Homeless veteran moves into his own home

Eric B. was in the United States Army Reserves from 1983- 1987. He worked as a combat engineer doing construction type projects. Eric lost his apartment and couch surfed at family members’ homes for 8 months.  He was addicted to cocaine and completed the detox treatment at The Salvation Army Harbor Light and was sober for a little over a year. His rock bottom point was when he experienced suicidal tendencies. The VA hospital took him in for several days and referred him to HVAF. Eric started the program in March 2016 and finished up in January 2017. HVAF helped set the foundation for Eric’s recovery. He feels mentally, physically and spiritually better than he has in a long time. HVAF transformed his life and brought him closer to God, according to Eric. Eric currently works for My City Transportation in Indianapolis 6 days a week. He resides at Lucille Raines, a sober living environment, where he attends three to four meetings a week. 

Volunteer uses life struggles to give back to homeless veterans

After volunteering in HVAF's clothing pantry, Karen Thomas, an Army veteran, saw the need to raise the clothing racks higher off the ground to allow for more clothes to be stacked. She asked her husband, Bill, for help her with the project and together they purchased the materials needed. 

Karen began volunteering at HVAF in January. Every Tuesday and Thursday she sorts and stocks donations and makes sure the pantry is organized. 

After her divorce, she faced some financial uncertainties. “I faced poverty for a brief period of time, and realized it can happen to anyone in any circumstance.” She feels as though anyone who serves our country should not have to face homelessness. 

Karen served our country for two years in the Army and five years in the National Guard. She knows her heart is in the right place to serve those in need. 

Homeless veteran serves others

Cindy was based at Coronado Island from 1978-1982 while serving in the US Army. She has been volunteering at HVAF for five months. She enjoys passing out food and hygiene items to the veterans we serve. Cindy would feel depressed and sad if it wasn’t for the volunteer opportunities at HVAF.  She gets to greet veterans who have it worse than her, which makes her appreciate her life. “It’s one of the best things I’ve ever done in my life,” she said about volunteering at HVAF. Cindy also mentioned how great the staff is at HVAF. She had kind words to say, especially about how “awesome” Robin is. Cindy lives at the Moreau House, one of the 13 HVAF properties.  

Ex-offender finds new purpose through HVAF employment assistance

“I knew I was gonna join up and serve my country,” said Jeremy J. His grandfathers were both in the military, so he knew he was meant to serve. Jeremy joined the Army in 1993 and enjoyed the training and discipline the Army had to offer.  He attended Marion Military Institute in Alabama after his career ended in 1996.  Jeremy faced challenges such as alcoholism and drug abuse that eventually led to his incarceration at the Putnamville Correctional Facility. While serving time, he met James Miller, a HVAF peer mentor. Jeremy found a new beginning after serving his sentence time. Kiara Walker, a HVAF employment specialist, helped Jeremy during his time at HVAF. Jeremy explained that Kiara helped him create the best résumé and cover letter he ever had. “I am eternally grateful for this organization,” he said. She would also text daily and meet with him once a week to find job opportunities. Jeremy was never afraid of the stigma that came with being incarcerated and finding a job. He had a positive attitude and kept pressing forward. Jeremy now works at Central Indiana Hardware in Indianapolis.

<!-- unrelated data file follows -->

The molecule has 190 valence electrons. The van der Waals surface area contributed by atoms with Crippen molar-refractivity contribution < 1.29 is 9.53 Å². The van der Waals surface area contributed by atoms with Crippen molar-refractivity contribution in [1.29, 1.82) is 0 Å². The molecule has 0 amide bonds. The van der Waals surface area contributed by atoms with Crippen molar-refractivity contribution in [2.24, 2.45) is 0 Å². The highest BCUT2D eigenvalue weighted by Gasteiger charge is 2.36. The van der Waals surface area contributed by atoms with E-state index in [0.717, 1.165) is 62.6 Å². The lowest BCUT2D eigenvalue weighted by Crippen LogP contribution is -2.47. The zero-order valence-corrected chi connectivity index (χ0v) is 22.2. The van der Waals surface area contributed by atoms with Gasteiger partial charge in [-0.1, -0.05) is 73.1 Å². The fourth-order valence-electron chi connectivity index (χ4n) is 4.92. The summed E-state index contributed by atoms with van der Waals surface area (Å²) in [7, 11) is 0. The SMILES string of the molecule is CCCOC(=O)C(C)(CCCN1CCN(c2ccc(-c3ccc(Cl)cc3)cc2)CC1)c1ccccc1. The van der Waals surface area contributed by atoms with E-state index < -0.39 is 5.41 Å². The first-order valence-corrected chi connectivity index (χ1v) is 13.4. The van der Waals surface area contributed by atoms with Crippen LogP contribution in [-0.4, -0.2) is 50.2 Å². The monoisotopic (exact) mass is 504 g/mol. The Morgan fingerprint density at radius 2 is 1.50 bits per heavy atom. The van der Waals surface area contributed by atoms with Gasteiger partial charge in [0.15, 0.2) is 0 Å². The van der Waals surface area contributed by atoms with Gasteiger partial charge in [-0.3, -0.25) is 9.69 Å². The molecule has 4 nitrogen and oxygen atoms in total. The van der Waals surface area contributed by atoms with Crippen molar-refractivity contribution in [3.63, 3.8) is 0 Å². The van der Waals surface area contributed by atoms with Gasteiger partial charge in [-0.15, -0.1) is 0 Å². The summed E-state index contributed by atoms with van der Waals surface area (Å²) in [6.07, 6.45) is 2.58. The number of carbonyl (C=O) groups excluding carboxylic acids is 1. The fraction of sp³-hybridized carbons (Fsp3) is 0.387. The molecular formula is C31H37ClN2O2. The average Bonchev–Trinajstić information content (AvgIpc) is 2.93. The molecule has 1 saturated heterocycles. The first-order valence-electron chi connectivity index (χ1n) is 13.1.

Rolls Royce serves up for those who served

Back in December, Chris Cholerton and eight members of the Defense Leadership Team for Rolls Royce took time out of their meeting schedule in Indy to undertake a community service project.  

The Team chose to help HVAF and prepared a meal for the residents of the Residential, Employment and Substance Abuse Treatment (REST) program.  The Team also dined with the residents and met with the leaders of HVAF to learn about their services and programs to help veterans in Central Indiana.

During the visit they presented HVAF with a check for nearly $5,800, comprising the funds collected by teams at our Operations and Meridian Center facilities during the week of Veterans Day plus an additional matching contribution from Rolls-Royce.

DLT member and US Army veteran Adam Riddle said “It was a truly rewarding and humbling experience for all of us. Organizations like the HVAF do great work helping veterans who have fallen on hard times to get back on their feet.”

“I think we all enjoyed being able to put something back into the community in which Rolls-Royce plays an integral role and also found it a great way of strengthening our team dynamic.”

American Legion gives back to HVAF

HVAF is appreciative for the commitment of the American Legion Auxiliary to our homeless veterans.  Rita Ellis, American Legion Auxiliary (ALA) 7th District President, visited HVAF in early November. She shared what she learned about HVAF with the ALA Presidents in the 7th District including Phyllis Banks, ALA Unit 479 President. Phyllis then shared the information with her daughter, Kari Shelton, who created a sock drive as a Veterans Day related educational activity for her students at Sugar Creek Elementary. Kari collected 756 socks and Phyllis delivered them to our HVAF headquarters. We were particularly moved by the effort to educate elementary students about who veterans are and what they contribute to defending and preserving our American freedoms and way of life.